Head of the State Duma’s commission Leonid Slutsky says the status question may be under discussion to the very end of the rent term between Russia and Kazakhstan, which is to 2050. “The format of the future joint exploitation is not in place, the terms are not clear,” he said. “Clearly, it (revision of the status) is most likely to happen after expiration of the agreement, which is after 2050,” he said.
The decaying Russian space program continues to cause serious problems for the world:
A Russian Breeze M rocket stage, left with loaded fuel tanks after an August launch failure, exploded in orbit Oct. 16, raising concerns of the U.S. military, NASA and global satellite operators on the lookout for collision threats from hundreds of new space debris fragments.
In a move that has puzzled military observers, Russia’s defense czar has called for his nation to produce a hypersonic bomber within eight years:
Russian Deputy Prime Minister Dmitry Rogozin repeated his appeal on Monday for Russia to develop a hypersonic aircraft for its PAK-DA long-range bomber requirement.
“I think we need to go down the route of hypersonic technology and we are moving in that direction and are not falling behind the Americans,” he said on Rossiya 24 TV. “We will use this technology when developing a new bomber.”
After seven months of successes, the Russian launch industry has suffered another setback when a malfunctioning Breeze M upper stage sent a pair of Russian and Indonesian communications satellites into the wrong orbit. ITAR-TASS reports that “the upper stage engine unit worked for only seven seconds instead of planned 18 minutes and five seconds, and the satellites were not put into the planned orbits.”
The nation experienced a string of launch failures from late 2010 to Dec. 23, 2011. The ITAR-TASS story quotes former Roscosmos head Anatoly Perminov, who was fired over the failures, as saying the problem is worse now because of the space agency abolished the department in charge of overseeing launch vehicles and upper stages. This makes it more difficult to identify those responsible for failures.
A press release from ILS explains the latest mishap.
RESTON, Virg. (ILS PR) — On 7 August at 1:32 a.m. local time, a Proton Breeze M vehicle carrying the Express MD2 and Telkom 3 satellites launched from the Baikonur Cosmodrome in Kazakhstan. The Proton M launch vehicle performed nominally, however, the Orbital Unit (OU), comprised of the Breeze M upper stage and the two spacecraft, did not properly reach its transfer orbit and was placed into an off-nominal intermediate orbit. The Aerospace Defense and Roscosmos, are currently monitoring the OU and efforts are now underway to establish contact with the Express MD2 and Telkom 3 satellites.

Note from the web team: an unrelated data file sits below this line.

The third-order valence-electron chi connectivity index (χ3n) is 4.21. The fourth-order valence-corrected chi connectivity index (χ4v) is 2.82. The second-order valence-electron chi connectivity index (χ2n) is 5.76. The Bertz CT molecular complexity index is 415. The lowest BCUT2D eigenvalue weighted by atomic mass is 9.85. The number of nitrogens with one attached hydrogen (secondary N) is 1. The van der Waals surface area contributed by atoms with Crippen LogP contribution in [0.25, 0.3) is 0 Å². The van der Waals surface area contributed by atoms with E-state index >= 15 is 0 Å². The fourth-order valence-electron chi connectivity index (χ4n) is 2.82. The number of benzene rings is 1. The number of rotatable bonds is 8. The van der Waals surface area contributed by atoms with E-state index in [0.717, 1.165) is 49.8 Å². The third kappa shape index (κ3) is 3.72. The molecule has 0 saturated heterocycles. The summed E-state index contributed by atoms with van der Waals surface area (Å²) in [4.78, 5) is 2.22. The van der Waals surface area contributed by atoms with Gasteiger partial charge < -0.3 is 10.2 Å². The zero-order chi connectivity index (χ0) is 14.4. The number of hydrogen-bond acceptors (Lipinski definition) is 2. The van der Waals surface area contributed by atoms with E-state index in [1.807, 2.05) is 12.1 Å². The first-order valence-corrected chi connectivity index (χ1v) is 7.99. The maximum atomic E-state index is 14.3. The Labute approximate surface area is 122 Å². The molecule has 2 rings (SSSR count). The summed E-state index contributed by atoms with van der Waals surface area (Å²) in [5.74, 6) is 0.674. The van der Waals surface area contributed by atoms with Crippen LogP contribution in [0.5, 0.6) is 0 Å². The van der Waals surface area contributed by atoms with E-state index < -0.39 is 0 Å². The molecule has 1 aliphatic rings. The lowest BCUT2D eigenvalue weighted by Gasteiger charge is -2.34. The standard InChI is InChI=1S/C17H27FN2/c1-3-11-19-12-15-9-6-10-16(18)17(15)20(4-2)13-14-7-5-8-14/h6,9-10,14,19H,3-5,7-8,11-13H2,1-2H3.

Roscosmos head Vladimir Popovkin says that Russia’s new six-person Soyuz replacement will not fly until 2018, a delay from the previous 2015-16 time frame:
“We are thinking of higher [compared to the International Space Station] orbits, and flights to the moon, and developing the technology to fly to Mars,” he said. “So we are developing a future system, first of all of course the pressurized, launchable module,” he said.
While the American part of the International Space Station is largely complete, Russia is continuing work on expanding its capabilities. Below is a brief press release from Khrunichev website about a new module set for launch next year followed by a detailed description.
MOSCOW (Khrunichev PR) — In the Khrunichev Space Center, work is continuing for the flight of the multifunction products laboratory module (MLM) for the International Space Station.
To date, the docking port has been installed on the transition chamber….Equipment layouts for the board layout and the cable network have been installed inside the module. Tests on the temperature control system and the pneumatic hydraulic systems have been undertaken.
Russian Ruler for Life Vladimir Putin and Kazakhstan’s only president ever, Nursultan Nazarbayev, have directed the heads of their respective space agencies to develop a “comprehensive bilateral agreement governing the joint use of Baikonur, the development of its scientific and technological capacity, joint missile systems, training and participation of Kazakhstani specialists in launch services,” the KAZINFORM news agency reports.
The decision was announced last week during Putin’s official state visit to Almaty, a trip that corresponded with a gathering of the space agencies of the Commonwealth of Independent States (CIS). The commonwealth is a loose association of Russia, Kazakhstan and eight other former Soviet republics.
This is one seriously crazy ass message from sort sort of deeply dystopian society. If this is actually a serious message, then the Russian space program is doomed. You can’t go around threatening your engineers and scientists like this and expect them to do good work.
The Military-Industrial Commission (MIC) will soon consider a bill to create a fund that will seek innovative technologies to the domestic military-industrial complex (MIC), Deputy Prime Minister Dmitry Rogozin said.
“In the near future, the MIC for the government to consider the documents prepared by us to create an appropriate fund,” he said at a meeting with rectors of the leading technical universities in Russia.
The Vice Premier said that this fund will be analogous to the agency DARPA, acting at the U.S. Department of Defense.